Wormley’s Impact Could be Sudden Photo Credit: Baltimore Ravens

Tale of the Tape Wormley’s Impact Could be Sudden

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One of the less talked about Baltimore Ravens draft picks of 2017 is third-round pick Chris Wormley, a defensive end from Michigan.

After losing Lawrence Guy in free agency and given the uncertainty at defensive end due to previous injuries to Carl Davis and Bronson Kaufusi (both missed the entire 2016 season), the Ravens needed youthful depth at the position. The addition of Wormley certainly addresses that need.

The lengthy 6’5″, 298-pound Michigan standout was a four-year contributor in college, and started to truly hit stride over his final two seasons, culminating with a first-team All-Big Ten selection in 2016. During his four years, Wormley amassed 17.5 sacks and 31.5 tackles for loss as a pass-rushing defensive end with enough run defense to round out his game.

The University of Michigan football team hosts Rutgers at Michigan Stadium in Ann Arbor on Nov. 7, 2015.

The University of Michigan football team hosts Rutgers at Michigan Stadium in Ann Arbor on Nov. 7, 2015.


With a spotty situation at edge rusher in Baltimore, producing a consistent pass rush from the defensive line will be paramount in 2017 in order to create a balanced enough front seven to complement a talented secondary. Wormley, Kaufusi, Davis (a defensive end/tackle hybrid) and Brent Urban will be relied on heavily to rotate at defensive end. And given Wormley’s pass-rushing potential, he is sure to be a regular in the front-three rotation as a rookie.

Let’s take a look at where Wormley stands out, and how he can help improve the front line of Baltimore’s defense in year one.

Lining up primarily as a 4-3 defensive end in Michigan’s defense, Wormley typically operated outside of the tackle box prior to the snap. In Baltimore, look for him to shift closer to the interior line of defense. However, when stretched out wide, Wormley displayed an innate ability to engage with the tackle, dip around the edge, disengage, and then close in on the quarterback.

In order to be so successful in a play such as the one above, length, strength and closing speed are required, and Wormley checks all three boxes. With 34 1/8″ arms, Wormley has more than enough length to keep his distance from the tackle and disengage from contact.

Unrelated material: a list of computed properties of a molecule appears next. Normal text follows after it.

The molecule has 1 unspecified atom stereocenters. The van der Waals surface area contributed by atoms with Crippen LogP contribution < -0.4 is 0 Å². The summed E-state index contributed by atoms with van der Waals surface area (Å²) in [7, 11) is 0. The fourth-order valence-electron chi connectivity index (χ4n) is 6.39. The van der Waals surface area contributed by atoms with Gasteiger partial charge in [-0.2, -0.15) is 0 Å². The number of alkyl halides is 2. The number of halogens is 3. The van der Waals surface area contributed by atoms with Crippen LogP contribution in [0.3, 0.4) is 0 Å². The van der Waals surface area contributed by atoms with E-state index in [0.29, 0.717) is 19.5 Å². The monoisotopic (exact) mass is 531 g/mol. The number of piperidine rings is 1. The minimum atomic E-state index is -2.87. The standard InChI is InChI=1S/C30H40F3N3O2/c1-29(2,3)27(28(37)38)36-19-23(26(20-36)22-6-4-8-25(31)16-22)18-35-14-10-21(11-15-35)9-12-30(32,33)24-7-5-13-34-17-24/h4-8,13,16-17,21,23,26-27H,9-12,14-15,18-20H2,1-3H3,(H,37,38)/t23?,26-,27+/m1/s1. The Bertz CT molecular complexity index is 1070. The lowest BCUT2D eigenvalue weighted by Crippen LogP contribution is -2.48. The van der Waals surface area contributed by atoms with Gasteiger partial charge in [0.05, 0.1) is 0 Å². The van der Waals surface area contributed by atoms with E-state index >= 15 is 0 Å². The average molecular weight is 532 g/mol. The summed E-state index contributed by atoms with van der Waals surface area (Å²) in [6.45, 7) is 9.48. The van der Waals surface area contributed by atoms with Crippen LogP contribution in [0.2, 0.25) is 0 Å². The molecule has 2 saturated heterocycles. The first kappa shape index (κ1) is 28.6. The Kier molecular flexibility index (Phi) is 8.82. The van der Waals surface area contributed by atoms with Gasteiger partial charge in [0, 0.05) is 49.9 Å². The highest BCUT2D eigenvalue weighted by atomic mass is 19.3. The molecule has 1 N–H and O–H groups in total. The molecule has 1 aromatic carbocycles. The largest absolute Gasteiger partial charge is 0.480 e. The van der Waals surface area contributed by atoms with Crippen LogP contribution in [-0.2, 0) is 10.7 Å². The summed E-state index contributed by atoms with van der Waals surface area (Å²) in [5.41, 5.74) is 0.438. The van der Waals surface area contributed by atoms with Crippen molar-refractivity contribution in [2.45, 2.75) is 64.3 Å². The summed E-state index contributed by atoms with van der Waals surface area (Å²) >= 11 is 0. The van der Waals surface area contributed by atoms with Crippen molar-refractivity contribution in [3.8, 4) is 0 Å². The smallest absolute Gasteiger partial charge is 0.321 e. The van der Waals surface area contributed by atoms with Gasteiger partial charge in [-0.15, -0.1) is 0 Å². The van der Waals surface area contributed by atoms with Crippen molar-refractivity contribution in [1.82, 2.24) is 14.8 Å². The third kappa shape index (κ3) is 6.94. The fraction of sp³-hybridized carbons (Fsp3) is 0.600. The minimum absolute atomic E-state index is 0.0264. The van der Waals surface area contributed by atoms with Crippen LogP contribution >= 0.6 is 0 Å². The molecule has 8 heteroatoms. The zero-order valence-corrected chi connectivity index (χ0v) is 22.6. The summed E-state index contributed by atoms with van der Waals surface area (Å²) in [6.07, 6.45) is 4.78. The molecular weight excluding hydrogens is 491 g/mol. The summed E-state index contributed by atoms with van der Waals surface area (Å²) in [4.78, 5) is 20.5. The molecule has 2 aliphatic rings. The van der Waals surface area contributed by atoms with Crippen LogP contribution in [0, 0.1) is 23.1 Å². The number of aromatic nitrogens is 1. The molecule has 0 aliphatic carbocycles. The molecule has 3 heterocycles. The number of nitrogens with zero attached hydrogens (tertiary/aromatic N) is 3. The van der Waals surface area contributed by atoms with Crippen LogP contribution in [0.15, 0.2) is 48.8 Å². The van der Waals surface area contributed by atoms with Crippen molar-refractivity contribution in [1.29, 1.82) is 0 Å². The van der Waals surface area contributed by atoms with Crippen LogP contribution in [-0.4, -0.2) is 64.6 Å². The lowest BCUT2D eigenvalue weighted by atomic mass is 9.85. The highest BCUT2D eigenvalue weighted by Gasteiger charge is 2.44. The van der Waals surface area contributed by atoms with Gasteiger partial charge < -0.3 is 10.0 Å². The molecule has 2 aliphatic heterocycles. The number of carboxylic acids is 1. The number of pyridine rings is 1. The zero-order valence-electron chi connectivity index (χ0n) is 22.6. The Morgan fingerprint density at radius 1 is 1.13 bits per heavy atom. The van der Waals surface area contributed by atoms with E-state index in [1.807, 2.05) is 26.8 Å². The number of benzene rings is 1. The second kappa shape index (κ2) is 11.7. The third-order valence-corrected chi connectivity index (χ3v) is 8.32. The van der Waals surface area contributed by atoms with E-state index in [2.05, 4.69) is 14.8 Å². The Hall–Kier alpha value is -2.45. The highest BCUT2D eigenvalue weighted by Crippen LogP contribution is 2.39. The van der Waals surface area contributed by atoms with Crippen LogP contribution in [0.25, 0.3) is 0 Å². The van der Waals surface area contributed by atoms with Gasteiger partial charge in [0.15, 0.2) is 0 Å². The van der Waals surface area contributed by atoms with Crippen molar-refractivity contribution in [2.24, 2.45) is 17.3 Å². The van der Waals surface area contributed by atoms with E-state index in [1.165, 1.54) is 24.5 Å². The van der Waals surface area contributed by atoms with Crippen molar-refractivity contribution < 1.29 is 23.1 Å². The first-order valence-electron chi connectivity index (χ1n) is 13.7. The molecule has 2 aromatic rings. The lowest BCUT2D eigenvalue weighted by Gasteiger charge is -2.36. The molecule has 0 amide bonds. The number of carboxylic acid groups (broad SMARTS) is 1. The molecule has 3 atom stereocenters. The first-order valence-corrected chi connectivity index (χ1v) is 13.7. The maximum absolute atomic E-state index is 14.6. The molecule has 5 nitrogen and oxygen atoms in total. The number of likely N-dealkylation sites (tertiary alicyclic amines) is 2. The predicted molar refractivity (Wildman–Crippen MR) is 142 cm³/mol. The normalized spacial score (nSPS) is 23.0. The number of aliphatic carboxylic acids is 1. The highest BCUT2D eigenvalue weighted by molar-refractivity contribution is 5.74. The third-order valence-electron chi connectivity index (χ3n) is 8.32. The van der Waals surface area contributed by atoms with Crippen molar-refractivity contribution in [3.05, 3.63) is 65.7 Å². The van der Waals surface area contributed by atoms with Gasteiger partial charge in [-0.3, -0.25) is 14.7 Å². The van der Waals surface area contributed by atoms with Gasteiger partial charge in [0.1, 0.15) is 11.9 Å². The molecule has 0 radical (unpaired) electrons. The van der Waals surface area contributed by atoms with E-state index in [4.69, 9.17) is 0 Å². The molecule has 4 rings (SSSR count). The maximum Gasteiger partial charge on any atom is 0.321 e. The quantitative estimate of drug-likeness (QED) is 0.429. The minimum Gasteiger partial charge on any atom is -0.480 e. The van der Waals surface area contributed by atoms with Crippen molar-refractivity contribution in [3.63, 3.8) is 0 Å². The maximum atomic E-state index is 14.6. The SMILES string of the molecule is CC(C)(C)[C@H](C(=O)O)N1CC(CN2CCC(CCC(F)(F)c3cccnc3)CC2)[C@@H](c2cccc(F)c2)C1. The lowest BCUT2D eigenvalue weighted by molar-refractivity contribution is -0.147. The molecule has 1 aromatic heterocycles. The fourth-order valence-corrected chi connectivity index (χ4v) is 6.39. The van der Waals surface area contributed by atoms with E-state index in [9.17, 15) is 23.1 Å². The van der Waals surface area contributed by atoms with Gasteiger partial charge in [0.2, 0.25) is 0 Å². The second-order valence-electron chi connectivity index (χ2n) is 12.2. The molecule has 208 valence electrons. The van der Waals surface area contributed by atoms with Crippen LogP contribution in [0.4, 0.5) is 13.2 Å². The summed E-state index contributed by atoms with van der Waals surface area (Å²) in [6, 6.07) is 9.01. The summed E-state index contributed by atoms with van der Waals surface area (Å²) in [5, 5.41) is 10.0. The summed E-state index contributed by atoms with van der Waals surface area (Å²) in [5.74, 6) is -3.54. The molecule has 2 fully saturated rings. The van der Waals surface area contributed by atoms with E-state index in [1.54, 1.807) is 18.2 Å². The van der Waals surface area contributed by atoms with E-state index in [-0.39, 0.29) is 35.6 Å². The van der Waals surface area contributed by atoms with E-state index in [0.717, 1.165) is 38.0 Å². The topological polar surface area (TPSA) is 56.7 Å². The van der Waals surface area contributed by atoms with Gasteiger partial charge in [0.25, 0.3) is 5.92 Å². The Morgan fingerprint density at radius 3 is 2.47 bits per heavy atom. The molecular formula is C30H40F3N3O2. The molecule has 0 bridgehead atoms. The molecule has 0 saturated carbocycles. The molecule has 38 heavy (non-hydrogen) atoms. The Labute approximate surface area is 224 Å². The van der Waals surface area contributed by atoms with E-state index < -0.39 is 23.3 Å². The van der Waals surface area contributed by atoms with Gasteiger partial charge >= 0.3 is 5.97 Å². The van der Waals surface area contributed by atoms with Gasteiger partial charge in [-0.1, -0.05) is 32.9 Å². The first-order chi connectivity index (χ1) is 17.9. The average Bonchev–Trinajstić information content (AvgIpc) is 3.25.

Wormley’s closing speed and agility also stand out given his size, which allows him to be a threat as a pass rusher in more ways than one.

Being able to shoot the gap inside will be key for Wormley in Baltimore’s version of a 3-4 defense, as he will not have as many edge-rushing opportunities. Wormley regularly displayed the ability in college to shrug off a block and sniff out an inside rush lane en route to the quarterback. With the speed and length to close in quickly on the quarterback, Wormley should be able to thrive as a Raven.

Pass rushing is where Wormley stands out the most, but he does offer the ability to contribute in run defense. The endless pursuit, closing ability and instincts are not as apparent in run defense as they are in his pass-rushing repertoire, however Wormley’s length and strength still allow him to make plays against the run.

As one of two Ravens third-round picks, Wormley has been overshadowed by the more talented Tim Williams, but that should not be interpreted as a knock on Wormley’s ability to contribute in the short and long term. With an immediate need for contributors at defensive end, Wormley’s talent figures to warrant him a role in the defensive rotation during his first NFL season.

With a diverse set of pass-rushing skills and enough versatility to contribute as a run stopper, don’t be surprised to see the former Wolverine making an impact in Baltimore sooner than later.

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Kyle Casey

About Kyle Casey

Kyle's love of football centers around analytics and the NFL Draft. He has held season tickets at M&T Bank Stadium since 2004, and currently resides in Section 243. A 2016 Mass Communications graduate of Towson University, Kyle now works in the IT staffing industry. He tries to find the balance between being rational and being a contrarian through writing. More from Kyle Casey

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